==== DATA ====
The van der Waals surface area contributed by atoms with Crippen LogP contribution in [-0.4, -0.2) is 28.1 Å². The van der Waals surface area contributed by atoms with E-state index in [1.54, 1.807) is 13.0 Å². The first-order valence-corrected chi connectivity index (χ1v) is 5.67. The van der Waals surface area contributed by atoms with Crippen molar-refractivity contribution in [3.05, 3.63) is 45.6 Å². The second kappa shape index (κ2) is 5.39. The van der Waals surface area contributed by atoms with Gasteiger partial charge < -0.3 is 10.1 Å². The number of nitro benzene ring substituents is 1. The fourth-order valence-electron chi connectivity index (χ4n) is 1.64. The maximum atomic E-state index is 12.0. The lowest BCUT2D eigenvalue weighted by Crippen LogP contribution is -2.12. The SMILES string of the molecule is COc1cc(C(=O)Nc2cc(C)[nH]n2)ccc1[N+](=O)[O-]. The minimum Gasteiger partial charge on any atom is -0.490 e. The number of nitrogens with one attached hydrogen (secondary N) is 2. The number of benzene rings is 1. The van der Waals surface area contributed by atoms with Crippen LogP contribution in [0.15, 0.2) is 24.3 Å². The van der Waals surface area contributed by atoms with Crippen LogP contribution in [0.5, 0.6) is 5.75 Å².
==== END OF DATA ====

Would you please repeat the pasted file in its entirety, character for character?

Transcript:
The van der Waals surface area contributed by atoms with Crippen LogP contribution in [-0.4, -0.2) is 28.1 Å². The van der Waals surface area contributed by atoms with E-state index in [1.54, 1.807) is 13.0 Å². The first-order valence-corrected chi connectivity index (χ1v) is 5.67. The van der Waals surface area contributed by atoms with Crippen molar-refractivity contribution in [3.05, 3.63) is 45.6 Å². The second kappa shape index (κ2) is 5.39. The van der Waals surface area contributed by atoms with Gasteiger partial charge < -0.3 is 10.1 Å². The number of nitro benzene ring substituents is 1. The fourth-order valence-electron chi connectivity index (χ4n) is 1.64. The maximum atomic E-state index is 12.0. The lowest BCUT2D eigenvalue weighted by Crippen LogP contribution is -2.12. The SMILES string of the molecule is COc1cc(C(=O)Nc2cc(C)[nH]n2)ccc1[N+](=O)[O-]. The minimum Gasteiger partial charge on any atom is -0.490 e. The number of nitrogens with one attached hydrogen (secondary N) is 2. The number of benzene rings is 1. The van der Waals surface area contributed by atoms with Crippen LogP contribution in [0.15, 0.2) is 24.3 Å². The van der Waals surface area contributed by atoms with Crippen LogP contribution in [0.5, 0.6) is 5.75 Å².